I thank all noble Lords for their contribution to this debate on my first SI. I think it is quite unusual for your first SI to involve two former chairs of the independent body that you are in part debating. I shall do my best to tread appropriately carefully.
I shall respond to some of the questions asked by the noble Baroness, Lady Walmsley, about why the instruments deal specifically with these questions and do not think beyond Brexit. I am sure she will know, having experience with previous statutory instruments, that the instruments are responding to the fixing power of the European Union (Withdrawal) Act, which is limited to making appropriate changes to prevent, remedy or mitigate failures of retained EU law to operate effectively, so these instruments aim specifically to ensure that food safety and hygiene legislation functions in a no-deal scenario. I state at the outset that we think it is unlikely that the UK will leave without a deal—indeed, it would be very undesirable—but we must be prepared in all scenarios. I wanted to put on record at the beginning why these SIs were drafted in this specific way, although I know she knows that.
To respond to the noble Baroness’s question about whether we are confident that they have all the necessary read-across from EU law into UK law, we have been very careful to review the EU law in FSA policy areas to check that. We believe we have identified all the EU law that needs to have those connections across.
The noble Baroness asked about the consultation, and this was echoed by the noble Lord, Lord Rooker, regarding the responses about the impact on local government. The SIs were very effective, in as much as the FSA did a full public consultation that lasted six weeks. It should be praised for following that route and for engaging with local authorities and industry. It is reasonable to point out that local authorities are under pressure at the moment, but I think the reason why we have come to the view that it will take a relatively brief amount of time to get familiar with the new legislation is that there are no changes to the vast majority of requirements in the read-across. We are therefore confident that the time that has been predicted in the impact statement is sufficient, so we believe that that impact assessment is robust.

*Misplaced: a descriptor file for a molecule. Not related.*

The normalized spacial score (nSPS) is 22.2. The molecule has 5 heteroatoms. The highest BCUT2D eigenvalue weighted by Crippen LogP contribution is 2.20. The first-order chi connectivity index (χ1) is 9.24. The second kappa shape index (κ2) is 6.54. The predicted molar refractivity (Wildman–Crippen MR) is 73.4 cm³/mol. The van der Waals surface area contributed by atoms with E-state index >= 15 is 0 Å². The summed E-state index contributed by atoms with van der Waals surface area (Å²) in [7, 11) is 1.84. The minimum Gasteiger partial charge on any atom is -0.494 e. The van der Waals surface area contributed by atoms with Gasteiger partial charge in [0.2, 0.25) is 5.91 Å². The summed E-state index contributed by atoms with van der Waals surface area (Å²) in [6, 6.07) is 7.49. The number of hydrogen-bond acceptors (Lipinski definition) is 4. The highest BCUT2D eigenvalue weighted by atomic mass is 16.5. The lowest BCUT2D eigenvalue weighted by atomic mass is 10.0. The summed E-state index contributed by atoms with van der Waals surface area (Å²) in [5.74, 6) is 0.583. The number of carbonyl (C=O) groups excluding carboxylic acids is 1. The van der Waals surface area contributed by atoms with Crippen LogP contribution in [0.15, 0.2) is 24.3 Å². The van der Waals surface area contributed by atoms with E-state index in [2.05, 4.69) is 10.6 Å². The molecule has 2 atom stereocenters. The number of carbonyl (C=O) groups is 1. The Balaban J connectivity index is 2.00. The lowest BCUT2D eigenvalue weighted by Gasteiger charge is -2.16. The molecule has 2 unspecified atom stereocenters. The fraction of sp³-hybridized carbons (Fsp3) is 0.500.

In addition, we wanted to discuss the devolved Administrations and consultation there. We are very pleased that Scotland, Wales and Northern Ireland have provided their consent for these instruments. We have worked very closely in developing them. The principles and rules set out in retained legislation in these SIs are intended to ensure that we have the same level of food safety protection throughout the UK, so that we can have a free flow of trade through it to address exactly the concerns that the noble Baroness raised. However, the FSA is not going to leave it there: it will continue that close working relationship with the Administrations of Scotland, Wales and Northern Ireland so we can be confident that in practice it will be possible to make arrangements to operate a framework of food safety regulation across the UK in whatever exit scenario we may face.
I turn to the important series of questions about RASFF risk assessment and management in a potential no-deal scenario, asked by noble Lords with great experience. I know there has already been something of a debate about this in Select Committee with my colleague the Minister, Steve Brine, so I suspect I will repeat some things that he has said—perhaps not so eloquently, but I will do my best.
As the noble Lord, Lord Rooker, rightly said, securing continued access to and participation in the RASFF system after leaving the EU is one of the UK Government’s top food safety priorities. We recognise its importance for UK food safety, but we also recognise the important role that the UK has played in establishing that system. We are proud of that, and would like to continue to play a role. We are pressing for full access to that system in our negotiations with the EU, and I am sure that is what my colleague the Minister said earlier. As he would have said, though, the exact arrangements for participation in RASFF are still a matter for the next phase of negotiations. It is therefore hard to provide any further detail on that, as I know noble Lords will recognise. We recognise the importance of it and of a continued strong relationship with the EU.